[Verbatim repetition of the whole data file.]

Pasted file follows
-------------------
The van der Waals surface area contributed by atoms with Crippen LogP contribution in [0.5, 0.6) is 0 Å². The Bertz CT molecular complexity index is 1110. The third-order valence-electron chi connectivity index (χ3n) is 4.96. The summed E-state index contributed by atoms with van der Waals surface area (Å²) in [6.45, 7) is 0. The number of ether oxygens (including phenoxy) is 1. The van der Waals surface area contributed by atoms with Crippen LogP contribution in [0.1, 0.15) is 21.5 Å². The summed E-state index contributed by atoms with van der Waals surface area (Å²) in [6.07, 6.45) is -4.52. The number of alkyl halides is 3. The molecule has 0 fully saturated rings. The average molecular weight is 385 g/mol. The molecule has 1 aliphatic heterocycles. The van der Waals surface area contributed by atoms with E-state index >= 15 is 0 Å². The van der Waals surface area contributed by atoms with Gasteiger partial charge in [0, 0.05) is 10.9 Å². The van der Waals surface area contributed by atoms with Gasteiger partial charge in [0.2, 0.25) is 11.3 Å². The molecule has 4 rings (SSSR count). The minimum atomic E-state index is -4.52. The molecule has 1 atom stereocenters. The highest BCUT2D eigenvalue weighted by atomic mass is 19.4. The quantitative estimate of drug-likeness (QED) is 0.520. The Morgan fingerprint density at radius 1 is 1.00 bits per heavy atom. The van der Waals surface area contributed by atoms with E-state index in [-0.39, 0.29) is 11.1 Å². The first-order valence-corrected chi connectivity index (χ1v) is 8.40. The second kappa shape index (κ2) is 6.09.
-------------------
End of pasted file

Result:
The van der Waals surface area contributed by atoms with Crippen LogP contribution in [0.5, 0.6) is 0 Å². The Bertz CT molecular complexity index is 1110. The third-order valence-electron chi connectivity index (χ3n) is 4.96. The summed E-state index contributed by atoms with van der Waals surface area (Å²) in [6.45, 7) is 0. The number of ether oxygens (including phenoxy) is 1. The van der Waals surface area contributed by atoms with Crippen LogP contribution in [0.1, 0.15) is 21.5 Å². The summed E-state index contributed by atoms with van der Waals surface area (Å²) in [6.07, 6.45) is -4.52. The number of alkyl halides is 3. The molecule has 0 fully saturated rings. The average molecular weight is 385 g/mol. The molecule has 1 aliphatic heterocycles. The van der Waals surface area contributed by atoms with E-state index >= 15 is 0 Å². The van der Waals surface area contributed by atoms with Gasteiger partial charge in [0, 0.05) is 10.9 Å². The van der Waals surface area contributed by atoms with Gasteiger partial charge in [0.2, 0.25) is 11.3 Å². The molecule has 4 rings (SSSR count). The minimum atomic E-state index is -4.52. The molecule has 1 atom stereocenters. The highest BCUT2D eigenvalue weighted by atomic mass is 19.4. The quantitative estimate of drug-likeness (QED) is 0.520. The Morgan fingerprint density at radius 1 is 1.00 bits per heavy atom. The van der Waals surface area contributed by atoms with E-state index in [-0.39, 0.29) is 11.1 Å². The first-order valence-corrected chi connectivity index (χ1v) is 8.40. The second kappa shape index (κ2) is 6.09.